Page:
Thanks for the help!

1. Is the last statement correct?
Sort of, for some understandings of “demonstrate interference”. Every electron interacts with your double-slit-plus-shutters device, and this interaction is the preparation procedure for the quantum state of an electron after that interaction and before it interacts with the screen. We can use this state to calculate the probability of dots appearing at various points on the screen and some interference effects will appear in the resulting pattern. We cannot, however, attribute any particular dot to any particular state of the two randomly controlled shutters.

But note that this is a different preparation procedure than the traditional experiment. The state we’re preparing is a mixed state described by a density matrix, while the traditional double slit setup prepares a pure state that can described by a wavefunction that is a superposition of paths through the two slits.
What happens if we turn off the recorders on the slit covering devices and can no longer discern Cases and can't tell which slit an electron came through?
I'm thinking that because we could have known had we turned on the recorder, nothing changes.
Yes, it is irrelevant whether the recorders are on or off, but not for the reason you’re thinking. The absorption of a particle by a macroscopic shutter is a decoherent interaction; the result is not a quantum superposition of “went through” and “didn’t go through” but a classical “it did/did not happen”. Classical results are what they are, whether measured or not.
3. Going back to the quantum eraser experiment that I originally referenced in this thread, how is having two polarizers, each of which absorbs 50% of the light presented, different from the two slit covering devices described in the above experiment?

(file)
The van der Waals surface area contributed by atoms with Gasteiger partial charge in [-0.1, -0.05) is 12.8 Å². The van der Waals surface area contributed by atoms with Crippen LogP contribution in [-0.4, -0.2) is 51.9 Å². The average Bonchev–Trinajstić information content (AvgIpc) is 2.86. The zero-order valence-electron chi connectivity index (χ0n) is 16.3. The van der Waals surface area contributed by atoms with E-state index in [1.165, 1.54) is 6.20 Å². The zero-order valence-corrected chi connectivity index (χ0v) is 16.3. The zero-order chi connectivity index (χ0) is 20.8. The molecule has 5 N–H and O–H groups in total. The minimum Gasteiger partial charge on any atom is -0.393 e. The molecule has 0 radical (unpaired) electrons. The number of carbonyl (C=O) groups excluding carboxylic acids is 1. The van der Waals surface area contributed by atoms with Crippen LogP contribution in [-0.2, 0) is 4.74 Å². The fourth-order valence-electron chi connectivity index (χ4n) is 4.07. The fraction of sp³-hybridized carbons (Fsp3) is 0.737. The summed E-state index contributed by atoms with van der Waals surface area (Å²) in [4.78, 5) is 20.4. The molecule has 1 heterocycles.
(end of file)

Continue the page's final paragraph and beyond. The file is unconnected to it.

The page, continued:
Because they are different preparation procedures. A photon that survives a 50% probability of being absorbed by a solid object is a different thing than a photon that has passed through a polarizing filter.

One of the mental barriers to understanding quantum mechanics is realizing that there really are no good classical equivalents of quantum systems. At some point we have to learn how the mathematical formalism works and start thinking in those terms.

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• glider77 and PeroK
All that we are trying to understand here is that:

1) If we have different polarisers at the slits, then we do not get photon interference.

2) If we add a third polariser before the screen, then we get interference.

This is explained by the QM formalism. I don't really see the value in trying to look at it otherwise. I can't see what your explanation adds to the picture.

You can find essentially what I wrote in post #11 plus more detail here:

https://chem.libretexts.org/Bookshelves/Physical_and_Theoretical_Chemistry_Textbook_Maps/Supplemental_Modules_(Physical_and_Theoretical_Chemistry)/Quantum_Tutorials_(Rioux)/Quantum_Fundamentals/28:_The_Double‐Slit_Experiment_with_Polarized_Light
Yes, and you shouldn't start with such a pretty complicated example as the quantum eraser but simply with polarization experiments with single-photon states to start with quantum mechanics (though photons themselves are the most complicated example you can start with; maybe it's better to start with polarization/aka Stern-Gerlach experiments of some spin-1/2 particle).